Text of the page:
USGIF: USGIF Accredits New University GEOINT Program - The new accredited program is from Indiana University of Pennsylvania, IUP. The school offers undergraduate and graduate GEOINT certificates.

Esri and partner the University of Cambridge/British Antarctic Survey are working together on the Centre for Doctoral Training (CDT) in the Application of AI to the study of Environmental Risks (AI4ER). The program is accepting applications from prospective students for ten 4-year studentships starting in October 2019 (1 year Masters + 3 years PhD). Application deadline: 31st March 2019. Via Dawn Wright.

ArcWatch: A Creek Runs Through It - Penn State's first Master of Professional Studies in Geodesign graduate explains his capstone project.


NEGIS announced its 2019 scholarship winners:
  • Bryce Stouffer, Clark University
  • Erika Welch, University Massachusetts Boston
  • Amanda Payton, Clark University


Forbes: Why Goodwill (Not Udacity, EdX Or Coursera) May Be The World's Biggest MOOC - The author, who works at Kaplan University Partners, is a bit confused about what a MOOC is and what a MOOC hosting company is. He introduces Goodwill's online tutorials, which look great. They are not, however, MOOCs. Via Ray Charbenneau.

Esri offers Cartography. and Earth Imagery at Work starting April10. These free six week long courses explores the topics and include hands on exercises with ArcGIS Pro. All software is provided without cost for the duration of the courses and students may work on the material at their convenience.


Hexagon: Participate in the Geospatial EDU Contest for HxGN LIVE 2019 - Students and faculty doing research at universities using Hexagon tools can compete for free registration and funds toward travel to the HxGN event in Las Vegas in June. Required "social media" activities that once were required of winners are no longer in effect.

Reminder: The GeoTech Center's Geospatial Technology Skills Competition for college students submissions are due tomorrow. An e-mail with lots of red in it crossed my desk today. I've said it before and I'll say it again: the way to "encourage" participation in these contests is to have instructors "assign" the project and then suggest or require that students submit their work.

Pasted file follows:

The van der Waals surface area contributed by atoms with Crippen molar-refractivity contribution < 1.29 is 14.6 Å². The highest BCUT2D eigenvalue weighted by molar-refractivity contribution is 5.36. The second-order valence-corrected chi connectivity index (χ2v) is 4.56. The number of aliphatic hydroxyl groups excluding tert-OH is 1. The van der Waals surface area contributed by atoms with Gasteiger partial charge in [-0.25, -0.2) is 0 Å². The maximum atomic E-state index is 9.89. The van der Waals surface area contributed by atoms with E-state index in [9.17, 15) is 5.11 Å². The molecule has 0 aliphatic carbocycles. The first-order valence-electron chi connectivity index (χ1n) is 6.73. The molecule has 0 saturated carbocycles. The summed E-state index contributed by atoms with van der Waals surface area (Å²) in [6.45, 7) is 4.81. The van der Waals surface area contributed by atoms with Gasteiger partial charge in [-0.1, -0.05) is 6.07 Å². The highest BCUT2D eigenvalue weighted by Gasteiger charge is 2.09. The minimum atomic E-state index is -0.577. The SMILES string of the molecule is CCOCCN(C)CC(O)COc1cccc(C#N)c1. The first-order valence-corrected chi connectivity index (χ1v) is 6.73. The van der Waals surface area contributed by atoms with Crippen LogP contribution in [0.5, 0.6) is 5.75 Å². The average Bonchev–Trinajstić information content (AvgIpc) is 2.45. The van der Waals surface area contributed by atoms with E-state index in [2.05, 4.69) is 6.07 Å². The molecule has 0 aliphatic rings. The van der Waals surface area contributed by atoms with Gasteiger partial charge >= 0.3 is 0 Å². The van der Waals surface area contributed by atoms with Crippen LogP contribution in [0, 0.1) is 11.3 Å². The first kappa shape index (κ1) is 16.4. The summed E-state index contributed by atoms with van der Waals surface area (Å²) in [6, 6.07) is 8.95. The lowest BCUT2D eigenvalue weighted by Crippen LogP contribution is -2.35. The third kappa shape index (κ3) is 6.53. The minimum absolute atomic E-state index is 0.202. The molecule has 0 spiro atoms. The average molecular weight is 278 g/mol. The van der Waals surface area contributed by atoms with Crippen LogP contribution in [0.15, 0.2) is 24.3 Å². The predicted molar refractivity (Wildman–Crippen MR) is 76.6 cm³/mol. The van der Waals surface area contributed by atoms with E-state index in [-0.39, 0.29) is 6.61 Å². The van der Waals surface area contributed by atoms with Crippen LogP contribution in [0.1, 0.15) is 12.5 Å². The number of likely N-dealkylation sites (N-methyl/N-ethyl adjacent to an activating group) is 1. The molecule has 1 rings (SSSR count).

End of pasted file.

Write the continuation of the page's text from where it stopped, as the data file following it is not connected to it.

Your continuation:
Land Portal: Data Story Contest - The contest from The Netherlands-based non-profit is for data stories on specific topics. Winners received money and travel to the organization's conference. No specific tech is required, and any of the story mapping apps would qualify best I can tell. Deadline: April 30. Via Brent Jones.

The image at right is a post by a student on LinkedIn. It's great the student attended the conference and choose to share that fact on social media. I want to suggest a way to make this sort of post more valuable for those reading it and for the student posting. (These suggestions could also be be used by those covering conferences for blogs or media outlets.)

Please share reflections on the event. I'd aim for three. Here are some prompts to help you identify them:
  • What did you learn at the event? 
  • Did you identify any trends or make any new connections between ideas and/or technologies?
  • What do you want to learn more about based on what your experience? Why?
  • What surprised or excited you?
  • What was boring? Why? 
  • Who did you meet that was interesting? What was interesting about them or their work?
  • What activity did you undertake already that was prompted by the event? 
  • Did you bring a burning question to the event? Did you get any sort of answer? Discuss.
  • Was it worth the time and energy to come? Why or why not?